Add emojis to the keyboard?

Apple plans to add them to their iPad smart keyboard

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Fastest growing language: the rise of the emoji :P

Type in "emojis are..." into the Google search engine, and you will find the top three results:

  • "Emojis are cancer"
  • "Emojis are stupid"
  • "Emojis are annoying"

Stupid or annoying, it is how young people community with 72% of 18 to 25-year-olds finding it easier to express their feelings with an emoji than the written language, a survey by TalkTalk Mobile found.

The emoji is the fastest growing language in the UK, and it is evolving faster than ancient forms of communication, such as hieroglyphics.

The original emojis were designed by Shigetaka Kurita in 1999 for Japanese mobile phones. They initially numbered 176 designs before rising to the over 1,800 emojis used by 90% of the population today.

Even an emoji movie, starring renowned actor Sir Patrick Stewart as the poop emoji, will be released this summer by Sony Pictures Animation. Tony Leondis, director and co-writer of The Emoji Movie told the LA Times that they seemed like "such a perfect landscape to tell a story.

He said: “As storytellers, we’re always trying to tell stories that really connect with people.

“For millions of people, emojis are how we do that now in our daily lives.

"We have this immediate connection to these little yellow guys that we send out as versions of ourselves.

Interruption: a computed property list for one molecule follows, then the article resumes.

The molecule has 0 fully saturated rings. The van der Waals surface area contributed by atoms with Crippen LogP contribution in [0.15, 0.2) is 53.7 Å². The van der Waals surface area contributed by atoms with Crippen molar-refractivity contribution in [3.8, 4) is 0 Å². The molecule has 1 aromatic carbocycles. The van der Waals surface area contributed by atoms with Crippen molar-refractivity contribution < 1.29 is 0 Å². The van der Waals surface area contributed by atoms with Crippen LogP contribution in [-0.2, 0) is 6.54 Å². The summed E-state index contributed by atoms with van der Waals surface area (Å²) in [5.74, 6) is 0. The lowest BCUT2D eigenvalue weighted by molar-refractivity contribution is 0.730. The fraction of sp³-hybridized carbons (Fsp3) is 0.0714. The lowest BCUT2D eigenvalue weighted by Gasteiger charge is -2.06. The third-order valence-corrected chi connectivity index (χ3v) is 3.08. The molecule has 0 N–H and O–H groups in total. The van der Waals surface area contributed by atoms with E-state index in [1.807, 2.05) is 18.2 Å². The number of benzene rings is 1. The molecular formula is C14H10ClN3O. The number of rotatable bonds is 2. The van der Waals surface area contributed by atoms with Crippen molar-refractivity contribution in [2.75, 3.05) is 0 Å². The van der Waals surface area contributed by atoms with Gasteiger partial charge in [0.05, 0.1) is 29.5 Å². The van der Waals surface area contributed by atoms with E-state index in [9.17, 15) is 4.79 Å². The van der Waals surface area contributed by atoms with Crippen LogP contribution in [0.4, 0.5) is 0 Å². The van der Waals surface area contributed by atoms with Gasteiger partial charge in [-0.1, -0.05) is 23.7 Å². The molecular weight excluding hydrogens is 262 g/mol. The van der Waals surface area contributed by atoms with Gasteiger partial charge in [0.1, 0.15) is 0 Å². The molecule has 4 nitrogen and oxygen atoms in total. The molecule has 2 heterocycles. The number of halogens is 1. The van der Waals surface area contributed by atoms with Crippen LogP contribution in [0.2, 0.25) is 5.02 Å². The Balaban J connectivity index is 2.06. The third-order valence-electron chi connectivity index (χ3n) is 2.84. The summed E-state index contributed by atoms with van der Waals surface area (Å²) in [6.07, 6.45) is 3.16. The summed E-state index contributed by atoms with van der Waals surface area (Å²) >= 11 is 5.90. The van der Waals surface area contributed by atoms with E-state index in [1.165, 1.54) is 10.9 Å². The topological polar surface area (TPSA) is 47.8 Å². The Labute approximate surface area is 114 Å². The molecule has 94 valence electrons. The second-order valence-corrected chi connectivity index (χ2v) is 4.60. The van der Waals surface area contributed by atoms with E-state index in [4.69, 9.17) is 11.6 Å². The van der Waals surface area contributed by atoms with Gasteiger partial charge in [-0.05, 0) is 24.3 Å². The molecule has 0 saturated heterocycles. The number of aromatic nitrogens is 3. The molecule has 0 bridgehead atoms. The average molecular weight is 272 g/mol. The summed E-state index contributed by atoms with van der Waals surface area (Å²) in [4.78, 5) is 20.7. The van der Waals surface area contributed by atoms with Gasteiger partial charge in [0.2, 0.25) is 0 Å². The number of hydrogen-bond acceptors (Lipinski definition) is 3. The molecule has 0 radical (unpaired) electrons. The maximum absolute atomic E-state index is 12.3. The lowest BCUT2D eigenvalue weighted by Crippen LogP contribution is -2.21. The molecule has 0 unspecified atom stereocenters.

"Billions of emojis are sent every day to share their love, their frustrations, their happiness, their lives with each other."

Emojis are considered a font or a language, therefore anyone can use them for any purpose without worrying about copyright - as long as they don't directly copy pre-existing ones.

Although young people struggle to communicate their feelings with emojis, a recent study, published in Trends in Cognitive Science, found that their users tend to be nicer people.

The study found those who use emojis regularly are more empathetic, more approachable and socially receptive.

One of the authors, Linda Kaye, a cyberpsychologist at Edge Hill University, likened the use of emojis to facial expressions and gestures.

She said: "It says something about how we're understanding each other and how we're likely to interact with people.

"We mostly use emojis like gestures, as a way of enhancing emotional expressions.

"There are a lot of idiosyncrasies in how we gesture, and emojis are similar to that, especially because of the discrepancies as to how and why we use them."

Whether you find emojis annoying (angry face) or the best way to express feelings (smiley), it is one of the fastest growing languages. If you are struggling for a way to reply to someone, there's probably an emoji for that. Or you could talk to them in person. ;)

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